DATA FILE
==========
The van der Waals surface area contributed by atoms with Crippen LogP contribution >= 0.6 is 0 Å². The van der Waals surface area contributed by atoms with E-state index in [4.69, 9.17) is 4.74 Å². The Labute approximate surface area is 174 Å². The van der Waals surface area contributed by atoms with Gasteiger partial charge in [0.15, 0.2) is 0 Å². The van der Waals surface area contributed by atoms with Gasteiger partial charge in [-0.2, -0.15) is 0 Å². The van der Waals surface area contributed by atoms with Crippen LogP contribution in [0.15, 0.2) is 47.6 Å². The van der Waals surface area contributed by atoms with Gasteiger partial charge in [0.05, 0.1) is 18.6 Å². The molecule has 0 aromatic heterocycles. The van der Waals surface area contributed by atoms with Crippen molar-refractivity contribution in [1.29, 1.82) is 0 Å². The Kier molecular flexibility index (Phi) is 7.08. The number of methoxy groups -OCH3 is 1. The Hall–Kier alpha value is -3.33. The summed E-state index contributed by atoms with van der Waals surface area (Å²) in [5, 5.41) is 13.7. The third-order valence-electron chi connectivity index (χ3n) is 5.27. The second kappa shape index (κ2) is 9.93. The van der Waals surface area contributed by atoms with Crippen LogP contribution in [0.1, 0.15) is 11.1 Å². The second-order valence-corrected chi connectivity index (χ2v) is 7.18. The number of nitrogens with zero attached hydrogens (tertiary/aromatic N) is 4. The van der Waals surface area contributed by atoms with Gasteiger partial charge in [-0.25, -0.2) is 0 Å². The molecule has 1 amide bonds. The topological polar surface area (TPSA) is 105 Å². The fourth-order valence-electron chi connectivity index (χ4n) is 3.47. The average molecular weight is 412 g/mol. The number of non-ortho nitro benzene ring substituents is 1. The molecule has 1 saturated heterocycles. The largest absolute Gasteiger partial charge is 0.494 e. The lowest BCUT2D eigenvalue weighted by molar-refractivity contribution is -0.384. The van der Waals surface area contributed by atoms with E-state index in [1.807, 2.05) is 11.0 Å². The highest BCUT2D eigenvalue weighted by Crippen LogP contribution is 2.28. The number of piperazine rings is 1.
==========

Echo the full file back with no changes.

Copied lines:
The van der Waals surface area contributed by atoms with Crippen LogP contribution >= 0.6 is 0 Å². The van der Waals surface area contributed by atoms with E-state index in [4.69, 9.17) is 4.74 Å². The Labute approximate surface area is 174 Å². The van der Waals surface area contributed by atoms with Gasteiger partial charge in [0.15, 0.2) is 0 Å². The van der Waals surface area contributed by atoms with Gasteiger partial charge in [-0.2, -0.15) is 0 Å². The van der Waals surface area contributed by atoms with Crippen LogP contribution in [0.15, 0.2) is 47.6 Å². The van der Waals surface area contributed by atoms with Gasteiger partial charge in [0.05, 0.1) is 18.6 Å². The molecule has 0 aromatic heterocycles. The van der Waals surface area contributed by atoms with Crippen molar-refractivity contribution in [1.29, 1.82) is 0 Å². The Kier molecular flexibility index (Phi) is 7.08. The number of methoxy groups -OCH3 is 1. The Hall–Kier alpha value is -3.33. The summed E-state index contributed by atoms with van der Waals surface area (Å²) in [5, 5.41) is 13.7. The third-order valence-electron chi connectivity index (χ3n) is 5.27. The second kappa shape index (κ2) is 9.93. The van der Waals surface area contributed by atoms with Crippen LogP contribution in [0.1, 0.15) is 11.1 Å². The second-order valence-corrected chi connectivity index (χ2v) is 7.18. The number of nitrogens with zero attached hydrogens (tertiary/aromatic N) is 4. The van der Waals surface area contributed by atoms with Gasteiger partial charge in [-0.25, -0.2) is 0 Å². The molecule has 1 amide bonds. The topological polar surface area (TPSA) is 105 Å². The fourth-order valence-electron chi connectivity index (χ4n) is 3.47. The average molecular weight is 412 g/mol. The number of non-ortho nitro benzene ring substituents is 1. The molecule has 1 saturated heterocycles. The largest absolute Gasteiger partial charge is 0.494 e. The lowest BCUT2D eigenvalue weighted by molar-refractivity contribution is -0.384. The van der Waals surface area contributed by atoms with E-state index in [1.807, 2.05) is 11.0 Å². The highest BCUT2D eigenvalue weighted by Crippen LogP contribution is 2.28. The number of piperazine rings is 1.